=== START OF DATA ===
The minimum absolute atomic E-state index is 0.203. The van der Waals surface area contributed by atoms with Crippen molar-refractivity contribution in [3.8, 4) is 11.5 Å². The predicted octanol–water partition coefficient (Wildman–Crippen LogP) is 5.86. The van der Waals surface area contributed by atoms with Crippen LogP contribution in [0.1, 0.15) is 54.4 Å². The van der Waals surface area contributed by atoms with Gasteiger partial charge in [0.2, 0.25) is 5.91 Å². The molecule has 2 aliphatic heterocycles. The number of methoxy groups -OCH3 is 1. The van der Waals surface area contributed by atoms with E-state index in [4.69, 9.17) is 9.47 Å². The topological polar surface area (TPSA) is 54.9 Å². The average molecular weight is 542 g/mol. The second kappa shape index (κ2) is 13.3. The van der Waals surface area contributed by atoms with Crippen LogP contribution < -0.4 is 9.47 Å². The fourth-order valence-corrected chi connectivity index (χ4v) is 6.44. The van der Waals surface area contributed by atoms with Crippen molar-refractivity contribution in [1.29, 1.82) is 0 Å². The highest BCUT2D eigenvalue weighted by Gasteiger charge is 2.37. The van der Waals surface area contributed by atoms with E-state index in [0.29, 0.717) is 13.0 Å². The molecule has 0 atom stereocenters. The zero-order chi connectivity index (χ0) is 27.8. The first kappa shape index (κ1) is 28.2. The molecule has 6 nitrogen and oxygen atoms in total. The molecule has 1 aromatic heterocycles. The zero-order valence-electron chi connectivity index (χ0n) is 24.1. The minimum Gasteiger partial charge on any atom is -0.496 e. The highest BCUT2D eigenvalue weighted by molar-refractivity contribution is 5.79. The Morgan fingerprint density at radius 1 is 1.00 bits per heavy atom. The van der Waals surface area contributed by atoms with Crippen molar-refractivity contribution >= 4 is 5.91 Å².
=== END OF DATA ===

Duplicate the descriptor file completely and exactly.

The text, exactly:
The minimum absolute atomic E-state index is 0.203. The van der Waals surface area contributed by atoms with Crippen molar-refractivity contribution in [3.8, 4) is 11.5 Å². The predicted octanol–water partition coefficient (Wildman–Crippen LogP) is 5.86. The van der Waals surface area contributed by atoms with Crippen LogP contribution in [0.1, 0.15) is 54.4 Å². The van der Waals surface area contributed by atoms with Gasteiger partial charge in [0.2, 0.25) is 5.91 Å². The molecule has 2 aliphatic heterocycles. The number of methoxy groups -OCH3 is 1. The van der Waals surface area contributed by atoms with E-state index in [4.69, 9.17) is 9.47 Å². The topological polar surface area (TPSA) is 54.9 Å². The average molecular weight is 542 g/mol. The second kappa shape index (κ2) is 13.3. The van der Waals surface area contributed by atoms with Crippen LogP contribution < -0.4 is 9.47 Å². The fourth-order valence-corrected chi connectivity index (χ4v) is 6.44. The van der Waals surface area contributed by atoms with Crippen molar-refractivity contribution in [1.29, 1.82) is 0 Å². The highest BCUT2D eigenvalue weighted by Gasteiger charge is 2.37. The van der Waals surface area contributed by atoms with E-state index in [0.29, 0.717) is 13.0 Å². The molecule has 0 atom stereocenters. The zero-order chi connectivity index (χ0) is 27.8. The first kappa shape index (κ1) is 28.2. The molecule has 6 nitrogen and oxygen atoms in total. The molecule has 1 aromatic heterocycles. The zero-order valence-electron chi connectivity index (χ0n) is 24.1. The minimum Gasteiger partial charge on any atom is -0.496 e. The highest BCUT2D eigenvalue weighted by molar-refractivity contribution is 5.79. The Morgan fingerprint density at radius 1 is 1.00 bits per heavy atom. The van der Waals surface area contributed by atoms with Crippen molar-refractivity contribution >= 4 is 5.91 Å².